Turning to the words of the statute, we note that Sections 2501 et seq. of the Code are replete with references to "actual instruction expense," "reimbursement," and "reimbursement cost." Despite these unambiguous terms, the PDE contends that we should read the words "days of instruction" into the statute in order to promote the legislative intent to provide Commonwealth children with 180 days of instruction, as expressed in Section 1501 of the Code. Although we recognize that through Section 1501 of the Code, the Legislature intends that 180 days of instruction be provided by school districts, we find no indication that it intended that the subsidy provision should be used as a vehicle to promote that objective. To the contrary, the words of the statute clearly refer to reimbursement for instruction. Pittsburgh and Centennial have provided instruction to the children in their district and have incurred certain expenses as a result. They have consequently asked to be reimbursed for these expenses, and the clear words of the statute indicate that they should have been so reimbursed. "When the words of a statute are clear and free from all ambiguity, the letter of it is not to be disregarded under the pretext of pursuing its spirit." Section 1921(b) of the Statutory Construction Act of 1972 (Statutory Construction Act), 1 Pa. C.S. § 1921(b). We cannot allow the PDE to pursue what it believes to be the spirit of the Code through a reduction in subsidies based on a misinterpretation of a clear legislative mandate.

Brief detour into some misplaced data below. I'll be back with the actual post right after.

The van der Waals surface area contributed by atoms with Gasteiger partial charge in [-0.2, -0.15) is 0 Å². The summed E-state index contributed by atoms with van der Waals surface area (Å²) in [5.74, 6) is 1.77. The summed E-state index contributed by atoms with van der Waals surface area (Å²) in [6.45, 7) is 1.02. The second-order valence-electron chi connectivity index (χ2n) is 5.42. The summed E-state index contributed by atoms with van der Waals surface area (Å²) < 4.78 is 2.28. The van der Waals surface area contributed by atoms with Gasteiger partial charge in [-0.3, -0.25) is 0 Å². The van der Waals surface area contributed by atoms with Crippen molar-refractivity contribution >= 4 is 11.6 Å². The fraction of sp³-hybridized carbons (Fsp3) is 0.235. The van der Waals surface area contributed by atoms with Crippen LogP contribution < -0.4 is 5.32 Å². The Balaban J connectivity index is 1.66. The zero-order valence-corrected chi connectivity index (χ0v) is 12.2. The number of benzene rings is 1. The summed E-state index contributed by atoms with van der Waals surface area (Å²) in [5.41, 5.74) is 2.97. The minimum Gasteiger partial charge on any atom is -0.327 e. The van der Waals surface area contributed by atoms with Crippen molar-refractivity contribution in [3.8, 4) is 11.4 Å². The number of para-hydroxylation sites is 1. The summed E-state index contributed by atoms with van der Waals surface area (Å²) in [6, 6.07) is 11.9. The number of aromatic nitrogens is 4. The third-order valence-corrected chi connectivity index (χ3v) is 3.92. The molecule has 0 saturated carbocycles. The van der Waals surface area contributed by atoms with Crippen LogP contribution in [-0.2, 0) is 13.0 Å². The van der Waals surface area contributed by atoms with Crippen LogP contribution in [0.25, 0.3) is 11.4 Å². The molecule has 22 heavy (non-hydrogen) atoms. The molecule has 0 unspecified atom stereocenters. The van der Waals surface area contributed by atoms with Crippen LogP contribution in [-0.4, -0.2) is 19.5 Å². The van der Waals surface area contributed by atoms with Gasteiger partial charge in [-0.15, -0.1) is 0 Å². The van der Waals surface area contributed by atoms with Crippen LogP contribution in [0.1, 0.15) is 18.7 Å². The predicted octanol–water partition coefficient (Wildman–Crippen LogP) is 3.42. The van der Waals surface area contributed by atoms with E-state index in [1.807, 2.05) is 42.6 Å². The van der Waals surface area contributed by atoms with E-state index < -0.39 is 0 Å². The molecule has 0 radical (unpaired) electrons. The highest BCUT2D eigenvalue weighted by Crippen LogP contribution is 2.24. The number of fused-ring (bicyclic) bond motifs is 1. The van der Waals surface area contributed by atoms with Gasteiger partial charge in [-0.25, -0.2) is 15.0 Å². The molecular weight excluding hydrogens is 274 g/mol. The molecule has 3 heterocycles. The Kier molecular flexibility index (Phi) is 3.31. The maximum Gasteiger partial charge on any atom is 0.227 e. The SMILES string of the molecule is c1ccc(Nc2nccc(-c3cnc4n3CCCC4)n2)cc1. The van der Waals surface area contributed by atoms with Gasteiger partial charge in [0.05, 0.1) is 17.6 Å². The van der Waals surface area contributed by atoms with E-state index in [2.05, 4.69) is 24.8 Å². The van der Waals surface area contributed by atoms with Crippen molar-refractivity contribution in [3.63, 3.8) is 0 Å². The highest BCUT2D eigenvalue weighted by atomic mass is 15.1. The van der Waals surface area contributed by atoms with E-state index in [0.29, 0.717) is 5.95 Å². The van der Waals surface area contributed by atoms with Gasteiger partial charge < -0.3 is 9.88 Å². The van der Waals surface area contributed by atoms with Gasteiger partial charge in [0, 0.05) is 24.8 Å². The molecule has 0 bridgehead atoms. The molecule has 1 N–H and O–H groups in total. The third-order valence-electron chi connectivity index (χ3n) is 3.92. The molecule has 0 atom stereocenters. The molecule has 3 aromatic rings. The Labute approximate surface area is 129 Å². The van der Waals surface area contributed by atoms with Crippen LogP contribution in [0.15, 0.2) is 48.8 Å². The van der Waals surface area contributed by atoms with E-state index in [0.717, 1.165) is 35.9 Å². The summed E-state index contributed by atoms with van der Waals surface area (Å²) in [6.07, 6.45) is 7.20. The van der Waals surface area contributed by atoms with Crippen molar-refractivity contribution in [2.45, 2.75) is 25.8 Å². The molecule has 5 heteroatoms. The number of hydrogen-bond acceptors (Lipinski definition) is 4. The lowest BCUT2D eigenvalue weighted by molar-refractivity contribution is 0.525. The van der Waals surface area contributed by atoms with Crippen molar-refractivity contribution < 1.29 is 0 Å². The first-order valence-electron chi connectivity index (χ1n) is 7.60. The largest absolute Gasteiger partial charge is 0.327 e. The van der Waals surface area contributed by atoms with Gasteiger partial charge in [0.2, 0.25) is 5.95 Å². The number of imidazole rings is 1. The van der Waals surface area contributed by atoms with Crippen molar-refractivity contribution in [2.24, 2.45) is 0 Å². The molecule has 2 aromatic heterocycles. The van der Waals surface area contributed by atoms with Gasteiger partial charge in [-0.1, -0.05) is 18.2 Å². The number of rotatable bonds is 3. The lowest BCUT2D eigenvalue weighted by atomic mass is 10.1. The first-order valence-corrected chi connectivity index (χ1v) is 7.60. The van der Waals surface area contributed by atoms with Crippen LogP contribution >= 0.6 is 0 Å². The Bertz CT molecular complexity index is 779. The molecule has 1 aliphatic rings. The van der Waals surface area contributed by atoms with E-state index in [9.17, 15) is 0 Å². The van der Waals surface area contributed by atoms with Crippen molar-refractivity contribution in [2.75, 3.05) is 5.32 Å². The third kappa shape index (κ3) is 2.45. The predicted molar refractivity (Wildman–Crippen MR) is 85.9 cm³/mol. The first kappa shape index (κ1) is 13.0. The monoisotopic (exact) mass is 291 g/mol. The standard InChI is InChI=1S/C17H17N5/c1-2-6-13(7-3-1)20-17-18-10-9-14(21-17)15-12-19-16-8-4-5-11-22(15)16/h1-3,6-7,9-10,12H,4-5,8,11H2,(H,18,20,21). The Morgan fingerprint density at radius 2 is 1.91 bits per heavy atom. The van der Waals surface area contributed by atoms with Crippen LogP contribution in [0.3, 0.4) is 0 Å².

[ 47 Pa. Commw. Page 434]

The PDE argues that our interpretation of the statute could result in payment of large subsidies to schools which provide very little instruction. It uses the example that a school district that provided 100 days of instruction would receive the same subsidy as a district that provided 177 days, and refers to this alleged result as "absurd." The fallacy in the PDE's reasoning is its failure to account for reductions in costs that would accompany drastic reductions in the amount of instruction a school district offered. Under the reimbursement formula provided in the Code, a school district is only subsidized for actual instructional expenses. It is not a matter, as PDE suggests, of reimbursement for services never rendered; if services are not rendered, the school district will incur no expenses for which it will be reimbursed. We see no absurdity in this result.

PDE has further deviated from the Legislative mandate of the Code by interpreting the term "average" to mean "per 180 days" in some instances, and "average" in others. On the one hand, in computing the aid ratio as provided for in Section 2501(14) of the Code, 24 P.S. § 25-2501(14), PDE interprets "average" to mean mathematical average as the term is understood in ordinary usage, and computes the average daily membership by adding the number of student members in the school district during each day of instruction (sum) and dividing by the number of days of instruction. On the other hand, in its computation of each school district's subsidy, PDE interprets average to mean "per 180 days" and computes average daily membership by dividing the sum by 180, rather than by the actual number of days of instruction, when less than 180 days of instruction are provided. As a result, within the same formula, average daily membership is given two different values. Clearly, the Code provides for the computation of the average